The best way I can think of describing “Bloody Oranges (Oranges Sanguines)” is unapologetically French. This will be either a positive or negative characterization based on your personal tolerance for irony, cynicism, and joyless negativity. This twisted tale of mildly (and not so mildly) reprehensible characters (including a crooked politician suspected of tax fraud, an abusive pervert, a bankrupt retired couple, and a sexually charged teenager) whose separate stories are brought together through a rock dance competition is surreal, uncomfortable, and cramped with dark social satire.
Outlining the plot would prove futile, because this is the type of film where people that love it will scoff and tell others that if you don’t like it or “get it,” then it wasn’t intended for you in the first place. This is a practice I despise, especially with foreign language films. First, the script has very European sensibilities and is outrageously absurdist and surreal. It’s dialogue-heavy and intellectual when it comes to political discourse, but those not as worldly may struggle with some of the thematic elements. Second, sometimes the humor is lost in translation, leading you to feel that there’s something you’re obviously supposed to find funny, but you aren’t laughing.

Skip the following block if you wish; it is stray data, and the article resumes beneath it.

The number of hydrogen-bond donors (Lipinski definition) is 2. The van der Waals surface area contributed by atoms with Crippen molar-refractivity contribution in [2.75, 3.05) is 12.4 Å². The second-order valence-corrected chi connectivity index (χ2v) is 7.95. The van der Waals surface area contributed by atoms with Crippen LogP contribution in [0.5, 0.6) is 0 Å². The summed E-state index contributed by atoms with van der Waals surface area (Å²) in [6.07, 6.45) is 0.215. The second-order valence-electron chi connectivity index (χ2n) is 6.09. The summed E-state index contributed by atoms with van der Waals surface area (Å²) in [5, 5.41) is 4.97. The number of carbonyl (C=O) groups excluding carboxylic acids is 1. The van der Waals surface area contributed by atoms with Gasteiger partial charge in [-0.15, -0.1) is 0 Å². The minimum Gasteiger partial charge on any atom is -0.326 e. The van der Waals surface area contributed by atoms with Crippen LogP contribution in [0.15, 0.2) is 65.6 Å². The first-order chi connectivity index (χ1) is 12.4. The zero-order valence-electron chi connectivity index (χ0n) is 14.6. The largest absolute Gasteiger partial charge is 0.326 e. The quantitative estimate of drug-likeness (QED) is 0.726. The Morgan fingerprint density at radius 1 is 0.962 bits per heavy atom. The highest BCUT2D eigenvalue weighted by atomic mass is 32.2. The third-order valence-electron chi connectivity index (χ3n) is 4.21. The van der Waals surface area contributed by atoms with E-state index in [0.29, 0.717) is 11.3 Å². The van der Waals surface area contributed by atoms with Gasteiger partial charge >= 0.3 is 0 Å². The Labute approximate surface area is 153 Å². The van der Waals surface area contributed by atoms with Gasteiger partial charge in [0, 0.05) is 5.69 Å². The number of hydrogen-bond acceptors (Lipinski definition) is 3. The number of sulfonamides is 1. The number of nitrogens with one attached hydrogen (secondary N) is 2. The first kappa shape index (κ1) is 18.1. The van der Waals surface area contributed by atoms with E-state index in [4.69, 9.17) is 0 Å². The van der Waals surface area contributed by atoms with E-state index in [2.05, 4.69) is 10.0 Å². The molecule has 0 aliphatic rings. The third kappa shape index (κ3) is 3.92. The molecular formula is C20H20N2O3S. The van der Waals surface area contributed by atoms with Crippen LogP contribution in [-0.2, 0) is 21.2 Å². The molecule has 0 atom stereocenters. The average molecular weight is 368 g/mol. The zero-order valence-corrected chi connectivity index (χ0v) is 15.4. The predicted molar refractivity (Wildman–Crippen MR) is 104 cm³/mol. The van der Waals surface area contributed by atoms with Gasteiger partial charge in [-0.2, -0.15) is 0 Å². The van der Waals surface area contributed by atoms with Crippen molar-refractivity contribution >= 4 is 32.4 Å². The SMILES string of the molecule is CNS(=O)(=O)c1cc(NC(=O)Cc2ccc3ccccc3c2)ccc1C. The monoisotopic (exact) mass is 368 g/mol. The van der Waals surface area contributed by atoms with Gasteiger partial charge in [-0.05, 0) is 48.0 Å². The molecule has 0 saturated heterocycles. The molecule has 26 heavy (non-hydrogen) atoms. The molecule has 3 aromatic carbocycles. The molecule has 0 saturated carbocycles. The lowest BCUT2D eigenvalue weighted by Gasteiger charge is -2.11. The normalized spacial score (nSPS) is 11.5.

Director Jean-Christophe Meurisse has a keen eye for an appropriate visual style for this material, especially when he is trying to inflict more discomfort. The shocking tonal shift is jarring and harsh, and the film looks as strange as it reads. The screenplay is penned by a trio of writers (Yohann Gloaguen, Jean-Christophe Meurisse, Amélie Philippe) and is sometimes challenging but always talky (a very non-PC conversation opens the movie). Some of the individual stories are more engaging than others, and the common plot device seems forced. As the film piles on the shock factor and adds in a revenge subplot, it loses what very little semblance of structure it was already barely holding on to.
I can’t decide whether I loved or hated “Bloody Oranges,” but it started to try my patience just 15 minutes in. It’s not even the type of project that rewards viewers for sticking with it, so unless you are a fan of bizarre midnight movies, I would skip this one.
By: Louisa Moore